The Machine Gunners
|Series:||Puffin Story Book|
|Notes:||Robert Westall (1929-1993) was an English author, best known for his children’s books which dealt with war. The Machine Gunners (1975) was his first novel and won the Carnegie Medal; the novel was later made into a TV series by the BBC in 1983. Westall’s war novels explore the realities of war from a range of perspectives and place central emphasis on children’s perceptions. This reconfiguration of the adult world is certainly notable in The Machine Gunners, as the child protagonists often feel as betrayed by the adults in their world as they do by the continual upheaval of their world in a town in northern England during World War II. The Machine Gunners also represents an important point in the publications included in the Puffin series. As Katherine Wright argues the book ‘constructs a tougher, grittier reality, through the language used and in the less comforting closure’ (Wright 262). However, it was the book’s use of swear words and slang, rather than its gritty content which had literary merit, that worried the editor of the Puffin Books series at the time (Wright 260-66). The book is set in a town in northern England during World War II, where the reality of the war and its effect on children’s lives is established. The main character, Chas, finds a dead German bomber and steals the machine gun and rounds of live ammunition that are still attached to his body. Chas and a number of other children who are marginalised or outcast in some way form a gang. They build a Fortress to store the gun and plan to shoot down German planes. The Fortress is not only a guard against the enemy, but also against the adult world, in which they have lost faith; the Fortress becomes a ‘nation’ (94) where the children conduct their own democratic affairs. When a German plane is shot down, partly through the children’s efforts, they take the plane’s surviving rear gunner, Rudi Gerlath, as hostage. This situation is later complicated when the children, and two of the children without families in particular, bond with Rudi. The presumed ‘innocence’ of children is also explored, as Rudy sees the children as solemn adults, though different from the indoctrinated children of Hitler’s Youth who were to be feared (123). The novel concludes with a bleak return to reality rather than a happy and resolved conclusion. However, in a similar manner to the conclusion of Gumble’s Yard, also included in the Puffin Story Book series, a pact between the children to remain in contact and a cementing of their friendship is presented.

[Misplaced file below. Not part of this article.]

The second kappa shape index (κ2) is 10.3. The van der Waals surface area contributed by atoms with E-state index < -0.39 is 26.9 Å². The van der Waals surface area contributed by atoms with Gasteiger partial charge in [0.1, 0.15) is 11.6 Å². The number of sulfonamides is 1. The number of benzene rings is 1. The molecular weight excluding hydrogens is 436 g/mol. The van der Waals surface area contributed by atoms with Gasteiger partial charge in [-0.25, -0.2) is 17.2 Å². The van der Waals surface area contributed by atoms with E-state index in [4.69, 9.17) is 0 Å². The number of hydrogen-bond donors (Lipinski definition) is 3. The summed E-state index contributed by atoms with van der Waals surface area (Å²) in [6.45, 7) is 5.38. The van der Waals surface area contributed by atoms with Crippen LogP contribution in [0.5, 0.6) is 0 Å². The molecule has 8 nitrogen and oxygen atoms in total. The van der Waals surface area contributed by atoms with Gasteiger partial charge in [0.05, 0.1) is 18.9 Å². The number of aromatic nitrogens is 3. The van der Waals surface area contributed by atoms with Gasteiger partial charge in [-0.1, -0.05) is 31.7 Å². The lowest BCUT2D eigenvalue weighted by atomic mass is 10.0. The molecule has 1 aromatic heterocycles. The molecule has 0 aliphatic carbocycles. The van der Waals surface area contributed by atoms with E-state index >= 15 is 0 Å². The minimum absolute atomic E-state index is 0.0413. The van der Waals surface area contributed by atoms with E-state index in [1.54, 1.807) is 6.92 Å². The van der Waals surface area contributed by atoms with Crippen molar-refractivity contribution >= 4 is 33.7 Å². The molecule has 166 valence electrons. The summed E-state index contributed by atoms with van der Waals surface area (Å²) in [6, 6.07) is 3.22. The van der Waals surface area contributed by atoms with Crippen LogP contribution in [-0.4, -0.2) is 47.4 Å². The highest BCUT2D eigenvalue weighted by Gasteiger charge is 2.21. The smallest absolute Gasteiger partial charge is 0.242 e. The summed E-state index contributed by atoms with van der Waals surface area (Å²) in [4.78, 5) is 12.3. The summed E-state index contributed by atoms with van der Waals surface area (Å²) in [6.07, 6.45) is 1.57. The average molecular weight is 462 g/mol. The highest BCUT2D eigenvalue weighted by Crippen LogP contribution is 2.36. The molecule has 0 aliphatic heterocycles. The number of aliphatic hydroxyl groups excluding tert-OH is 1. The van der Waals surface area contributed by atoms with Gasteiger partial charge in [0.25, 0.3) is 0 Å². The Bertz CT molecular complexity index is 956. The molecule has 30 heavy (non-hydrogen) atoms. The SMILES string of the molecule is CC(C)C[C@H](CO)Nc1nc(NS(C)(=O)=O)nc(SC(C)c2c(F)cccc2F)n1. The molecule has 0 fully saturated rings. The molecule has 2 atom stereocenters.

Wright, Katharine Jane. “The Puffin Phenomenon and its Creator, Kaye Webb.” PhD diss. Newcastle University: 2012. Web. 17 Jul. 2015
|Subject:||Death, Gender, Genre, Moral, Adult-Child Relationships, World War II, Gangs of Children|
|Library:||Church of Ireland College of Education|
|Collection:||Bartlett Puffin Collection - CICE|